His continuance of the tenancy is not dependent on the landlord’s acceptance of the rent. This position is consistent with the definition of “tenant” provided under section 2(e).

“tenant” means any person by whom, or on whose account, rent is payable for any premises and includes a legal representative as defined in the Code of Civil Procedure, 1908 (V of 1908), and a person continuing in the possession after the termination of a tenancy in his favour;

.…”

If a tenant remains in possession after expiry of a lease and continues to pay rent, then he becomes a statutory tenant.[7] 

It can be discerned from above that a tenant can thus avail protection under the PRCA. The protection that a tenant can resort to in cases of eviction by landlord has been provided in Section 18 of the PRCA, Section 18(1) of which states that:

18.     No order for ejectment ordinarily to be made if rent paid at allowable rate.–

 (1)       Notwithstanding anything contained in the Transfer of Property Act, 1882 (IV of 1882) or the Contract Act, 1872 (IX of 1872), no order or decree in favour of the landlord for the recovery of possession of any premises shall be made as long as the tenant pays rent to the full extent allowable by this Act and performs the conditions of the tenancy: … ”

The above provision is available to the landlord for filing a suit for eviction. However, a landlord must serve a notice under Section 106 of the TPA prior to filing a suit for eviction. Lease of immovable property is created under Section 105 of the TPA and as such, statutory notice must be given under Section 106 of the TPA for termination of tenancy.[8] A notice under Section 106 of the TPA is mandatory in cases of eviction under the PRCA as well, because a tenancy is created under the TPA and Contract Act, 1872 (the “CA”) and those two Acts are not completely excluded by the provisions of the PRCA.[9] The PRCA has not excluded the operation of Section 106 of the TAP either expressly or by implication.[10] Therefore, a notice under Section 106 of the TPA is mandatory in case of eviction under the PRCA.[11]

Even if a landlord complies with the requirement of serving a notice, the question that arose at the beginning of the paper still stands firm, which is whether the landlord can eject the tenant on grounds of expiry of the lease. The answer to this question was provided by the Apex Court of Bangladesh in the case of Abdul Aziz Vs Abdul Majid 46 DLR (AD) (1994) 121.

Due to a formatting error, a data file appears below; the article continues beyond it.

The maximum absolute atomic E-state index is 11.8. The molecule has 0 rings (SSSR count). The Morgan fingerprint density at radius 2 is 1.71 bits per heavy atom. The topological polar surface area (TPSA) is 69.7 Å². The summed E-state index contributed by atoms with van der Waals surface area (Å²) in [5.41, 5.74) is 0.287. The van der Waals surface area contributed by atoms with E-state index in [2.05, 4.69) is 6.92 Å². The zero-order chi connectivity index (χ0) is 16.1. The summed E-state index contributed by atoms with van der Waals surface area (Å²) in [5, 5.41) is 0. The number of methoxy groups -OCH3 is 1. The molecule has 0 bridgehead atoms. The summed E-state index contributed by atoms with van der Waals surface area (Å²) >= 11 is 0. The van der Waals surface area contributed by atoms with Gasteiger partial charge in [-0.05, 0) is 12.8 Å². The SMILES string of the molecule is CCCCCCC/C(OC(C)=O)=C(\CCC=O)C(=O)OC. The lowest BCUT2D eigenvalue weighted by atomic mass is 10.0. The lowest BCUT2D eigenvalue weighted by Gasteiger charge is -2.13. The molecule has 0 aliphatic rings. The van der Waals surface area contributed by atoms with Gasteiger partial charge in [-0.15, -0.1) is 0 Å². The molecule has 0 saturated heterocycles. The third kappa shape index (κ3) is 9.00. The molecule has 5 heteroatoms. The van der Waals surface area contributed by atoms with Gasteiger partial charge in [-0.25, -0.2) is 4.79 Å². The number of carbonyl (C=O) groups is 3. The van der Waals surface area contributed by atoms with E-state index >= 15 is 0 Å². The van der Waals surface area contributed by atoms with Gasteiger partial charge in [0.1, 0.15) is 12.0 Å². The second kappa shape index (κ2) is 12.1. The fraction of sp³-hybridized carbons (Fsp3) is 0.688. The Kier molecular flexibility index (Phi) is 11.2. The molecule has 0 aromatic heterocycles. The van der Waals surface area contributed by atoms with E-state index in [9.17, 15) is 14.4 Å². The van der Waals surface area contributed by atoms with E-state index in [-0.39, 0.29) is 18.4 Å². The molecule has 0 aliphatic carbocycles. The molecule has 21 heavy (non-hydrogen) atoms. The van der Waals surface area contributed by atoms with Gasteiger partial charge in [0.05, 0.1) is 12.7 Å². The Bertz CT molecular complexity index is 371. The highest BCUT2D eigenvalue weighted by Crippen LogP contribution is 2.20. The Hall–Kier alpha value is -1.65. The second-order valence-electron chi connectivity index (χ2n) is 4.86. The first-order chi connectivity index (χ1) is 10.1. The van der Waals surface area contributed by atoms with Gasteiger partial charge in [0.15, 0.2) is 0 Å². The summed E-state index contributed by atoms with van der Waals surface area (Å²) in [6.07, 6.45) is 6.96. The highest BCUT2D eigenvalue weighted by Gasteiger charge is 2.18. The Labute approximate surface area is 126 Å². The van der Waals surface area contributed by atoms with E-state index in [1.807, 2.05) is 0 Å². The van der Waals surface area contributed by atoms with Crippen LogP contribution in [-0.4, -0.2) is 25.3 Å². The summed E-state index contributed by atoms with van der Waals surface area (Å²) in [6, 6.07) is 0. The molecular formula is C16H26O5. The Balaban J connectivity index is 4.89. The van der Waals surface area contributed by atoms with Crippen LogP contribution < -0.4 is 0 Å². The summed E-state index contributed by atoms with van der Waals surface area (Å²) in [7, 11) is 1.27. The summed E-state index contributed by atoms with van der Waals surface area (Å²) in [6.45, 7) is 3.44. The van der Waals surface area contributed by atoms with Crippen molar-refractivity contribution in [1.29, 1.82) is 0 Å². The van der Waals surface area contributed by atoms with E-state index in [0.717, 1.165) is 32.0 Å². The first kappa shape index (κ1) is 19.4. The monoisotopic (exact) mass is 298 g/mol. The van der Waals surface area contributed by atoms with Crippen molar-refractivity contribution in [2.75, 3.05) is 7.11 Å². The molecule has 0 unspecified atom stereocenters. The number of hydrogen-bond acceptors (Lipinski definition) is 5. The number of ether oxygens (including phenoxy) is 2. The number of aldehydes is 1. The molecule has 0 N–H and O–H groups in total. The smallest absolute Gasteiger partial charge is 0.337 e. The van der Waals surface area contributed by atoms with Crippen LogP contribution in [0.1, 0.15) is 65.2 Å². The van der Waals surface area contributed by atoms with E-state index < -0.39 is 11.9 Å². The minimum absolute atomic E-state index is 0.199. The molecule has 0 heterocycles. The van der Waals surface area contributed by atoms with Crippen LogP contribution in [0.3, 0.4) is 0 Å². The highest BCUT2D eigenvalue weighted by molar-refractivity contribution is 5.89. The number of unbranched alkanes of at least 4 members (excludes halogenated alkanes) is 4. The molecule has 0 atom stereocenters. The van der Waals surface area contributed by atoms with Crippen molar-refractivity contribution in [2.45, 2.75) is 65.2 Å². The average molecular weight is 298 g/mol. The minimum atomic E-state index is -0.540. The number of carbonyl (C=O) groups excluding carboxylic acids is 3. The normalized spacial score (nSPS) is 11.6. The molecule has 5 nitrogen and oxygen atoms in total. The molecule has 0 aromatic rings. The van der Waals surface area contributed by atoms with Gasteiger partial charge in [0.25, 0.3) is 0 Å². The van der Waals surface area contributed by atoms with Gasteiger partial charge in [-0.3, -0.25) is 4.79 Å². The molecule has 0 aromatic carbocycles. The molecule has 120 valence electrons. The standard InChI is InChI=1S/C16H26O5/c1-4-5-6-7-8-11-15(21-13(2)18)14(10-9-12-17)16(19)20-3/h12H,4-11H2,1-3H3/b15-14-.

The case was decided in light of Section 18 of the Ordinance which is equivalent to Section 18 of the PRCA. In this case, it was decided that a tenant cannot be ejected solely on the ground that the lease period has ended. Mustafa Kamal J in Abdul Aziz Vs Abdul Majid stated that:

“22.     …section 18(2) of the Premises Ren Control Ordinance, 1963 (now Premises Rent Control Act, 1991) has given a protection to the tenant from eviction when the period of lease has expired, provided that the tenant is ready and willing to pay rent to the full extent allowable by the aforesaid legislations. If he is to be evicted, then the landlord will have to make out a case of default in the payment of rent and/or under any of the clauses (a)-(e) of the proviso to sub-section (1) of section 18. The tenant cannot be evicted solely and only on the ground of expiry of the period of lease, even if a notice under section 106 of the Transfer of Property Act is validly served before filing of the suit. A notice will only be an idle formality in that case, leading to no remedy.”

He has also provided justification under para 23 regarding the matter which is given as follows

 “23.    The reason in simple. All leases are created under the Transfer of Property Act and the Contract Act. If the Premises Rent Control Ordinance was not there, a tenancy terminates with the expiry of the period of lease because section 111 of the Transfer of Property Act expressly provides that “a lease of immovable property determines (a) by efflux of time limited thereby”. But to give protection to the tenants, section 18 of the Premises Rent Control Ordinance makes a significant departure from the Transfer of Property Act. Sub-section (1) of section 18 protects a tenant from eviction “as long as the tenant pays rent to the full extent allowable by this Ordinance and performs the conditions of the tenancy”. This protection is given “notwithstanding anything contained in the Transfer of Property Act, 1882, or the Contract Act, 1872”. The protection is not available if he is a defaulter and/or in the contingencies mentioned in clauses(a)-(e) of the proviso to sub-section (1) of section 18, namely.